That seems reasonable enough, except that basketball is supposed to be an extracurricular activity. With no women's NBA and certainly not enough college coaching jobs to go around, it is odd that an educationally minded administrator would support a system that encourages women to transfer solely for athletic reasons. In addition, under AIAW rules, a transfer student may play basketball immediately, but must forfeit her scholarship, which is sometimes essential to her remaining in school. The NCAA's method is to allow the athletes to keep the scholarships but lose a year's eligibility.
"Most of the athletes I've known who transferred did so because they wanted to be a starter instead of the third guard," says Detroit's Sims. "I should know, because I left the University of Michigan and a great business school just to play basketball at Immaculata but transferred back to Michigan when I realized my education would be more important to me in the long run. I am an assistant women's athletic director at Detroit mainly because of my degree in business from Michigan, not because I played basketball at Immaculata."
Though schools like Rutgers and Nevada-Las Vegas have already gained the nickname "Transfer U.," the row over the transfer rule centers around another young coach, Pat Head of Tennessee.
Two years ago, when Center Trish Roberts left Emporia (Kans.) State and turned up at Tennessee for her senior season, opposing coaches winked at each other and congratulated Head on her good fortune. That was putting it mildly, seeing as how Roberts, a member of the 1976 U.S. Olympic team, poured in 51 points in her first game and led the Lady Vols to that third-place finish in last year's national tournament. When Forward Cindy Brogdon of Mercer University transferred this season to Tennessee—where she has averaged 23 points a game—rival coaches stopped winking and began blinking in disbelief. True, Brogdon had been Head's roommate in Montreal when they both played on the Olympic team. It is also true that Brogdon's coach at Mercer, the flamboyant Peggy Collins, had quit to take the Mississippi State job, and Cindy was ripe to be persuaded to go elsewhere. But how did the switch come about and who made the first move?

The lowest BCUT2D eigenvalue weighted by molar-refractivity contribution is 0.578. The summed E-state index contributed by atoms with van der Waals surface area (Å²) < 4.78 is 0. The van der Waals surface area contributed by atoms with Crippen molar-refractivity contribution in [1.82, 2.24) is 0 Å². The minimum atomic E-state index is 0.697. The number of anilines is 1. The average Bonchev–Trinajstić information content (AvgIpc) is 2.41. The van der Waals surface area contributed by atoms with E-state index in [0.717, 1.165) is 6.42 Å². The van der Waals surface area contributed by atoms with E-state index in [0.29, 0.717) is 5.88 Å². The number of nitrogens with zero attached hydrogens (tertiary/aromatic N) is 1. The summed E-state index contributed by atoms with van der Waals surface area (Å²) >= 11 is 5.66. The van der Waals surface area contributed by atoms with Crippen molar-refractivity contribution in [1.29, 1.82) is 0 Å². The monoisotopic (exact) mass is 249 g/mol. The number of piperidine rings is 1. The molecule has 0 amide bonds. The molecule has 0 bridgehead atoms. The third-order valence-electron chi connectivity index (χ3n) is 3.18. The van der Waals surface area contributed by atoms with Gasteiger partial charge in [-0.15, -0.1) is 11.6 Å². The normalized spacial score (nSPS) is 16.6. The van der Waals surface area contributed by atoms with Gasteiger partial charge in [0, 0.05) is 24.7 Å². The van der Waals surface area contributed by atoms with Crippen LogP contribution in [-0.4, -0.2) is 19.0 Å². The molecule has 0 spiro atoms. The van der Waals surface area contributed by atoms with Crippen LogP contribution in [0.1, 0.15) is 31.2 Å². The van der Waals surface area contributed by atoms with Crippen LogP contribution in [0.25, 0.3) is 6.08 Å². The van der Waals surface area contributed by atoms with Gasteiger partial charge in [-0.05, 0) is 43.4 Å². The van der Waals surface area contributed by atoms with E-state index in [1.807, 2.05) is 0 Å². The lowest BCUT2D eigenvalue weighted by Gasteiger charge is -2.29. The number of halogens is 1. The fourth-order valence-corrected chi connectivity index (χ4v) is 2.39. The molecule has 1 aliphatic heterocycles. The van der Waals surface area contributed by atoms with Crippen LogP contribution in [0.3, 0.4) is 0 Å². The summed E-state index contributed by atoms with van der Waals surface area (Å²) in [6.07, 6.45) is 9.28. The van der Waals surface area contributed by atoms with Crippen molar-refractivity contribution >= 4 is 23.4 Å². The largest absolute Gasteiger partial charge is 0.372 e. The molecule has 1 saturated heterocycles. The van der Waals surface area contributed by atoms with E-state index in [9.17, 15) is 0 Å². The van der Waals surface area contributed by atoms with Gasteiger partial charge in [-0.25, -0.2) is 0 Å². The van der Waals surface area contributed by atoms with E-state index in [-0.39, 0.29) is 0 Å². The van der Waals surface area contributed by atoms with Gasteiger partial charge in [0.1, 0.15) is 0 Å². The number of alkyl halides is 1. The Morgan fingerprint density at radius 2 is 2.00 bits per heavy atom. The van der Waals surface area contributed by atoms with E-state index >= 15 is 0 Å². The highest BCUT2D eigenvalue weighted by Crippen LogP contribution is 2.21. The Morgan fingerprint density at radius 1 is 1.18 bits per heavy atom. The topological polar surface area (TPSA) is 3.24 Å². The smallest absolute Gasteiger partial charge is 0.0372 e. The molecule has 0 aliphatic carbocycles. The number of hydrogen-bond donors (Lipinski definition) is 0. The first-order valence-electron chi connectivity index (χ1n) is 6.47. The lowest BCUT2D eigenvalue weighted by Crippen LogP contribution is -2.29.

What disturbs Mercer officials is that Head and Roberts both showed up at the Georgia Hall of Fame dinner in Atlanta in February 1977. They had good reason for being there, because Roberts, a Georgia native, was being honored and logically would have been accompanied by her coach. The only snag is that Head was seen talking to Brogdon, who still had not finished her sophomore season at Mercer. Although this conversation may have been innocuous, the AIAW's reliance on self-policing left Head open to allegations of "tampering" by her rivals.
"If there was enticement by Pat Head, and if it happened that night, I can't prove it," says Mercer Athletic Director John Mitchell. "But Ed Nixon, the Alabama coach, is a friend of Cindy's, and he will tell you what she told him."
Nixon says, "Cindy told me she was going to Tennessee because she wanted the chance to play on a national champion this year. She also said the Vols had offered her a postgraduate scholarship and an assistant coaching position when she was through playing."
The coaching offer is a severe violation of AIAW rules, and by June 1977 the heat Tennessee was getting over the alleged tampering with Brogdon prompted its women's athletic director, Gloria Ray, to write a letter to Mitchell. It read in part:
"Dear Mr. Mitchell: I think Cindy made it very clear in her interview that it was her decision to transfer and she did so for her own reasons.... My belief is that she was ready for a change and that she made a very difficult decision after much thought and prayer.... I am concerned when words such as 'tampering' and 'illegal recruiting' are used when articles are written about Cindy's decision to transfer...."
This sounded like a non-denial denial to Mitchell, and it struck him as odd that he got a letter from Ray, though he had never requested an explanation from Tennessee. So last fall he verbally protested Brogdon's transfer to AIAW officials. He has not heard a word from them.
Tennessee Tech's coach, Marynell Meadors, was at one time thinking of reporting Head to the E & E Committee for allegedly tampering with one of Tech's players—sophomore Forward Pam Chambers, who has a 16-point scoring average this year and leads the Golden Eaglettes in steals and assists. Says Meadors, "I learned during last year's regional and national tournaments that Pat was trying to recruit Chambers. When I confronted Pat with this, she said my student assistant coach had initiated the proposition as part of a package deal to get a coaching job at Tennessee. I couldn't be sure my assistant hadn't, and so I let it drop. The scary thing about the transfer rule is that it would be possible for someone to come in here and destroy my program overnight."
Compared to the total of 100-plus violations for which the NCAA has cited the men's programs at Long Beach State, Southwestern Louisiana, Minnesota and Nevada-Las Vegas in recent years, the women's practices seem like small concerns. But as an omen of the direction in which the women's game is headed, these practices hardly support the AIAW's official position that its game is essentially pure and that self-policing makes sense.